• Created as a one-off for the Miata's 20th anniversary
  • Super20 is a strategically modified SEMA MX-5
  • Mazda amped up the macho on the Miata

The best way to appreciate Mazda's Super20 is to think back to 1990, when the Japanese automaker introduced the first MX5-Miata and stunned the enthusiast community with its reworking of the classic two-seat roadster. The automotive landscape was showing some light at the end of a very long tunnel. Automakers appeared to be clearing safety and emissions hurdles, and while the U.S. economy had many consumers preparing for an era of reduced expectations, we weren't yet fully resigned to those reductions. Mazda, still working to establish itself fully in the U.S., helped soften the post-1980s economic landing with its 1990 introduction of the MX-5 Miata.

The Japanese had already tiptoed into this segment sporadically, although it had long been the turf of British and European carmakers. Honda jump-started its automotive vision with a small-displacement two-seater, and Datsun/Nissan enjoyed some stateside success with the 1600 and 2000 roadsters, but these were softball lobs in a major-league park. Mazda's RX-7 was a minor hit, but its rotary power held it back from success among mainstream enthusiasts. The new Miata, a clever amalgam of Lotus Elan proportions and an MGB footprint, set the marketplace on its ear and introduced the waiting list and the over-sticker transaction to the Mazda showroom.

Twenty years later, Mazda elected to commemorate the Miata's launch with a special edition, the Super20, that honored the original intent. Introduced in 2010 to a SEMA audience of early rodders and tech-savvy twentysomethings, it was then repainted for an encore performance in 2011. And for our own commemoration of the Miata's 21st anniversary, we were given roughly 20 hours to figure out just how super this Mazda might be.

Our start, just north of Disneyland in Fullerton, California, was ironically appropriate: after a generation, the MX-5's spec is still as much of an amusement park ride as ever. Although a straight shot south on Interstate 5 may not be on Car and Driver's short list of great automotive routes, our destination was Symbolic Motorcars in La Jolla, one of the great automotive showrooms.

At the SEMA show in 2010, the Super20 was swathed in a medium gray. That, in combination with black fender flares and accents, gave it a Dark Knight feel; this might be the car left in the bat cave for Robin. For its 2011 SEMA encore, it was repainted in what we'll call Boddingtons Ale yellow. In fact, with the black flares, accent striping and roof, the MX-5 looks more than a little like a Boddingtons can set on its side, with 200-plus horsepower beneath its flip-top lid.

Reinforcing the Batman and Robin imagery is the Super20's 2.0 liter DOHC 4, which is fitted with a Cosworth supercharger; it goes like a bat out of hell. If the standard Miata is the mild-mannered reporter, this one, with the addition of a Cosworth supercharger, reflashed ECU and Racing Beat header and exhaust, is Supermazda. Rarely have such simple mods done so much good. The engine pulls from idle-second-gear starts are a no-brainer-and accelerates forcefully in any gear. When traffic on Interstate 5 permitted squirts from 80 to 100 mph, the acceleration was effortless, while sixth gear allowed relatively relaxed efficiency at closer to legal speeds.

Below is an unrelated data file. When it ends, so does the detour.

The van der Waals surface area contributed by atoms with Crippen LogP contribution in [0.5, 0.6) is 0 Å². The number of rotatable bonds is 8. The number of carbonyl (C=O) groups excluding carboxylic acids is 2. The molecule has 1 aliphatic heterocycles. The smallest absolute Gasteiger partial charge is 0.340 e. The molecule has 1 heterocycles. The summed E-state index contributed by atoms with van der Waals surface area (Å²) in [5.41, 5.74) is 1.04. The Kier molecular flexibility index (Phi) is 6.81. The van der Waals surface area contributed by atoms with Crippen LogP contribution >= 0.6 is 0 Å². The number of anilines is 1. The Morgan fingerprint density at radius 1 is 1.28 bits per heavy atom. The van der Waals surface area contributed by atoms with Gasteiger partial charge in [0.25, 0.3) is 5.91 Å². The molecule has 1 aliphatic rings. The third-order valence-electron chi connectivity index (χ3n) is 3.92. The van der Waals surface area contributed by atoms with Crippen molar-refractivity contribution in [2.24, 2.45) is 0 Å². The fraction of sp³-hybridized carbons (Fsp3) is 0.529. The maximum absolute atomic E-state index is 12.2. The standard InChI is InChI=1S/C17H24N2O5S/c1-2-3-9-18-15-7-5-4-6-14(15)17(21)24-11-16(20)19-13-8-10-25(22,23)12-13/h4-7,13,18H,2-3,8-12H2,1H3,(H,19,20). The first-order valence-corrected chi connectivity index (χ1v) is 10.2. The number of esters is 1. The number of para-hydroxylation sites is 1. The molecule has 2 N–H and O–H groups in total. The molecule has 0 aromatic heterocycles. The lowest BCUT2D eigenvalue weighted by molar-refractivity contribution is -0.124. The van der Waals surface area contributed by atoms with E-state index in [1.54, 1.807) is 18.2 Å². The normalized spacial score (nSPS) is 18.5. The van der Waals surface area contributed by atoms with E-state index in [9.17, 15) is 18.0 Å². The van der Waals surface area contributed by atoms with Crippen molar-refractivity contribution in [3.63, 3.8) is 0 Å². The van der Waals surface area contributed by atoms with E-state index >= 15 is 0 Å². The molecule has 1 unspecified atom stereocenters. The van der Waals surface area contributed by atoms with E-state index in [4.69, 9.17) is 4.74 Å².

Chassis upgrades include Mazdaspeed coil-overs, Racing Beat front and rear anti-roll bars and 16x9 Enkei wheels wrapped with 245/45R-16 rubber. The addition of the tallish rubber is the most retro affectation of an admittedly retro exercise, and we loved it. The taller tire eliminates the need to drive around or tiptoe over the typical pothole, while the Toyo compound adds prodigious grip. The taller sidewall is something we've also seen Mazda do on its B-spec Mazda2.

Our drive took us to Symbolic Motorcars, franchise dealer for Bentley, Rolls-Royce, Bugatti and Lamborghini, and its La Jolla showroom is wall to wall with desirable exotics. The showroom next door, belonging to Grand Prix Classics, is home to every childhood fantasy, assuming that your childhood took place in the 1950s and 1960s. From Alfa Spider to Elva to Kellison Special, owner Mark Leonard's emporium was everything a vintage racer or vintage wanna-be might hope for.

With Symbolic Motors dishing the dream and Grand Prix Classics tickling the imagination, we were able to fully get our arms around the attainable fantasy provided by Mazda's SEMA MX-5. Higher horsepower and a big bump in torque were matched by improved suspension and strategic upgrades to the two-seater's appearance. We're hooked, thinking this modified Miata would make for a decade of great driving. And when it's time to move on, you could consign it for sale in La Jolla - or list it on AutoTrader.com.

author photo

David Boldt began his automotive career in BMW and Saab showrooms in the 1980s, and he moved to automotive journallismin 1993. David has written for a varity of regional and national publications, and prior to joining AutoTrader, he managed media relations for a Japanese OEM.

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